Most C++ class method signatures are duplicated between the declaration normally in a header files and the definition in the source files in the code I have read. I find this repetition undesirable and code written this way suffers from poor locality of reference. For instance, the methods in source files often reference instance variables declared in the header file; you end up having to constantly switch between header files and source files when reading code.

Would anyone recommend a way to avoid doing so? Or, am I mainly going to confuse experienced C++ programmers by not doing things in the usual way?

See also Question 538255 C++ code in header files where someone is told that everything should go in the header.

5 Answers 5


There is an alternative, but the cure is worse than the illness — define all the function bodies in the header, or even inline in the class, like C#. The downsides are that this will bloat compile times significantly, and it'll annoy veteran C++ programmers. It can also get you into some annoying situations of circular dependency that, while solvable, are a nuisance to deal with.

Personally, I just set my IDE to have a vertical split, and put the header file on the right side and the source file on the left.

  • Interesting how this answer has been upvoted several times, while cdiggins's similar answer got downvoted. Oct 30, 2009 at 11:46
  • 7
    Probably because he says it is a good idea and I say it is a bad idea.
    – Crashworks
    Oct 30, 2009 at 11:47

I assume you're talking about member function declarations in a header file and definitions in source files?

If you're used to the Java/Python/etc. model, it may well seem redundant. In fact, if you were so inclined, you could define all functions inline in the class definition (in the header file). But, you'd definitely be breaking with convention and paying the price of additional coupling and compilation time every time you changed anything minor in the implementation.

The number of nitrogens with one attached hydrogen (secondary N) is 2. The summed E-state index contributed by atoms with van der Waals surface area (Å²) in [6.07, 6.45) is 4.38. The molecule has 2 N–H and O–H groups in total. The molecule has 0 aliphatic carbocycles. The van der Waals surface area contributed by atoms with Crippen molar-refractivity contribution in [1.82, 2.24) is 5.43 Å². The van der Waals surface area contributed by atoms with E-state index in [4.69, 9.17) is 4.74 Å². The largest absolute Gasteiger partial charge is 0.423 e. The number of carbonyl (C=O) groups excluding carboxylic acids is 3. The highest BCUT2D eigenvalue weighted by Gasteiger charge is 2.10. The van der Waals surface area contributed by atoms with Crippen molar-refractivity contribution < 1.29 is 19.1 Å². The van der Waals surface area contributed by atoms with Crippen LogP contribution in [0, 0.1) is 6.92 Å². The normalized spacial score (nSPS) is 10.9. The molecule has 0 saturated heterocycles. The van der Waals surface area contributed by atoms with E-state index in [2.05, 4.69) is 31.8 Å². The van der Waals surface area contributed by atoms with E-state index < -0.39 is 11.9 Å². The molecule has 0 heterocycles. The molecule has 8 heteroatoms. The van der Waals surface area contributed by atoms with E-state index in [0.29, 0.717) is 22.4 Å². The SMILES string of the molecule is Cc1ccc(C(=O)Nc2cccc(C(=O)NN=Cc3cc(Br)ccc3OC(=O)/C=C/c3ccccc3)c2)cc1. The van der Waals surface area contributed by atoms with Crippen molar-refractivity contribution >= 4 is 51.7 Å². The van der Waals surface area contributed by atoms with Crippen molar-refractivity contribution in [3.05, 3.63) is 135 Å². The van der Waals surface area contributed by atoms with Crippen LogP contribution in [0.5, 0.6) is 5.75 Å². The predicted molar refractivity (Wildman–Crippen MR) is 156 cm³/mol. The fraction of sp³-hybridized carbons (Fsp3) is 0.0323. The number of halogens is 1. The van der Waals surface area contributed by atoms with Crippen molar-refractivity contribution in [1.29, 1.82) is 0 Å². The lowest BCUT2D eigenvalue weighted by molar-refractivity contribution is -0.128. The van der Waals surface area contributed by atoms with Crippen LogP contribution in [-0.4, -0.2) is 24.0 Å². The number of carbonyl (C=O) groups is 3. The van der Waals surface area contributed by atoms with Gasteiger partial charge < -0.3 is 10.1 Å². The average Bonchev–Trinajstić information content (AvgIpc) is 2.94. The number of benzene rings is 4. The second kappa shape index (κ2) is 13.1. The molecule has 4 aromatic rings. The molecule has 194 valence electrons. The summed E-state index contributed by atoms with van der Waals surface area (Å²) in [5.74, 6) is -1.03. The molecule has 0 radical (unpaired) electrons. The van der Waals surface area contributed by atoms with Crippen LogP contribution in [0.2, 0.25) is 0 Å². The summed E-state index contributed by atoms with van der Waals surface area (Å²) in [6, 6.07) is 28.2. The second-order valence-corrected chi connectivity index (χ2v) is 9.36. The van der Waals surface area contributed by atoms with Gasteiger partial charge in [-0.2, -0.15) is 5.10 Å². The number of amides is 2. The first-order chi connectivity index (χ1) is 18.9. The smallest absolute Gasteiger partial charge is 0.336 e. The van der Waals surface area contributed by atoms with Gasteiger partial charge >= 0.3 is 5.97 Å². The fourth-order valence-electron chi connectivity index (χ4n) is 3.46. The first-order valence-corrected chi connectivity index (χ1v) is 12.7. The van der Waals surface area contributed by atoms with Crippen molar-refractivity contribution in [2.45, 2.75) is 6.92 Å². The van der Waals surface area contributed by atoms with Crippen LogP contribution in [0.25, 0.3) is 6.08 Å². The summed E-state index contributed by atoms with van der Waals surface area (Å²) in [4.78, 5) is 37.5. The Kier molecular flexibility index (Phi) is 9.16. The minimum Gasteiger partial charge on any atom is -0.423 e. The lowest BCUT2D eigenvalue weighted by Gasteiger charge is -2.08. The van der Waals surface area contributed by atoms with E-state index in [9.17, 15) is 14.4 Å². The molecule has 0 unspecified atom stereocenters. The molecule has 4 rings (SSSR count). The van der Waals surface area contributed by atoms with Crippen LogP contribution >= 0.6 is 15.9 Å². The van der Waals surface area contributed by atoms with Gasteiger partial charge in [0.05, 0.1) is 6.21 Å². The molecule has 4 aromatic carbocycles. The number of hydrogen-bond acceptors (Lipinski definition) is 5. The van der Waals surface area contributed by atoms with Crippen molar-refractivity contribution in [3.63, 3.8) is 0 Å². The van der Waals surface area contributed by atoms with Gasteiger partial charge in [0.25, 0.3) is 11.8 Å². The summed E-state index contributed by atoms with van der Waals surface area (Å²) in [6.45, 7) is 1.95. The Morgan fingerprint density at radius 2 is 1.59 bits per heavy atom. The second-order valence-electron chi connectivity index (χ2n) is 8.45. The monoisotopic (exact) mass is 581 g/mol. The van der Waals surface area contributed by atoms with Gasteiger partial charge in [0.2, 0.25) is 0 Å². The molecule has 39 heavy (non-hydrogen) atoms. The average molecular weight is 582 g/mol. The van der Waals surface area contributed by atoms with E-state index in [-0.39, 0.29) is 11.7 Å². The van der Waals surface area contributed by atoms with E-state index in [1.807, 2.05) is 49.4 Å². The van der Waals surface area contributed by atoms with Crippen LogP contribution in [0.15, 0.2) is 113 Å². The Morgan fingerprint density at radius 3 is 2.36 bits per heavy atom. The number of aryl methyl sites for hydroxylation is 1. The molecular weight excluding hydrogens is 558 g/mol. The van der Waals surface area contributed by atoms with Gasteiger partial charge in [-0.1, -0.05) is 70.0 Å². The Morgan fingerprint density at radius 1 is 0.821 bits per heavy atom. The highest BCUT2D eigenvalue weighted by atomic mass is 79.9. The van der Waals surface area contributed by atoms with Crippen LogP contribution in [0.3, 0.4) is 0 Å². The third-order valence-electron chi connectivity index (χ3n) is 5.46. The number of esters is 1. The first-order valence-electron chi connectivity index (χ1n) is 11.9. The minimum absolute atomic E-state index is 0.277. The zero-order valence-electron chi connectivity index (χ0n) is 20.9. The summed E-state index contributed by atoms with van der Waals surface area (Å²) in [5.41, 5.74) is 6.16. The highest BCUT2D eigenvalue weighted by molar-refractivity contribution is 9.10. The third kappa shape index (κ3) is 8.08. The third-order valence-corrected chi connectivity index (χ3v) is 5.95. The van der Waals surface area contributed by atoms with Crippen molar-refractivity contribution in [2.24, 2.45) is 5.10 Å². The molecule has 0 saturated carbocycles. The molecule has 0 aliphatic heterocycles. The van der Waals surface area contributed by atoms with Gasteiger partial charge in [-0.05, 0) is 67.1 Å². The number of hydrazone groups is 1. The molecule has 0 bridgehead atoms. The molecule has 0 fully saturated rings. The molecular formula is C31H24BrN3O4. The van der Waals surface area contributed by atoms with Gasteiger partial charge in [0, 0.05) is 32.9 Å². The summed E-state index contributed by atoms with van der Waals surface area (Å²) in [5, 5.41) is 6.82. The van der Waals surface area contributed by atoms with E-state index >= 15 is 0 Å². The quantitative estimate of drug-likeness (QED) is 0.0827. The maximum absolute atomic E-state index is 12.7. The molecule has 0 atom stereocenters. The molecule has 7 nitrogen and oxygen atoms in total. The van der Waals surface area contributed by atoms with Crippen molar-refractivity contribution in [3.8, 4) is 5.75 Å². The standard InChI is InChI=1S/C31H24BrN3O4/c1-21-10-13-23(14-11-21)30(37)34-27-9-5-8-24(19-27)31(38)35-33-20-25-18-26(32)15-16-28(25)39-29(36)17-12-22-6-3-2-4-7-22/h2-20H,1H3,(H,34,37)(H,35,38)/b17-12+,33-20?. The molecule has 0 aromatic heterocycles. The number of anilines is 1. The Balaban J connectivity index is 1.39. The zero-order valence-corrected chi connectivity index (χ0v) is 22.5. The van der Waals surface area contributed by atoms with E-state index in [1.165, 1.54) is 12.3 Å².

C++, Ada, and other languages originally designed for large scale systems kept definitions hidden for a reason--there's no good reason that the users of a class should have to be concerned with its implementation, nor any reason they should have to repeatedly pay to compile it. Less of an issue nowadays with faster systems, but still relevant for really large systems. Additionally, TDD, stubbing and other testing strategies are facilitated by the isolation and quicker compilation.

  • Yes, I've edited the question text to clarify that I'm talking about the duplication between method declarations and definitions. Oct 30, 2009 at 13:11

Don't break with convention. In the end, you will make a ball of worms that doesn't work very well. Plus, compilers will hate you. C/C++ are setup that way for a reason.

  • Yep, that's my gut feeling as well. I'm curious whether anyone will volunteer another view. Oct 30, 2009 at 11:22
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    C++'s separation of header and implementation is an archaic relic from the times when compiling relatively simple programs could take a very long time (I once worked on a system that took over 12 hours to build from scratch). But, that's how it's done, and you should generally use tools the way they are designed to be used. Oct 30, 2009 at 11:51

C++ language supports function overloading, which means that the entire function signature is basically a way to identify a specific function. For this reason, as long as you declare and define function separately, there's really no redundancy in having to list the parameters again. More precisely, having to list the parameter types is not redundant. Parameters names, on the other hand, play no role in this process and you are free to omit them in the declaration (i.e in the header file), although I belive this limits readability.


You "can" get around the problem. You define an abstract interface class that only contains the pure virtual functions that an outside application will call. Then in the CPP file you provide the actual class that derives from the interface and contains all the class variables. You implement as normal now. The only thing this requires is a way to instantiate the derived implementation class from the interface class. You could do that by providing a static "Create" function that has its implementation in the CPP file.


InterfaceClass* InterfaceClass::Create()
     return new ImplementationClass;

This way you effectively hide the implementation from any outside user. You can't, however, create the class on the stack only on the heap ... but it does solve your problem AND provides a better layer of abstraction. In the end though if you aren't prepared to do this you need to stick with what you are doing.

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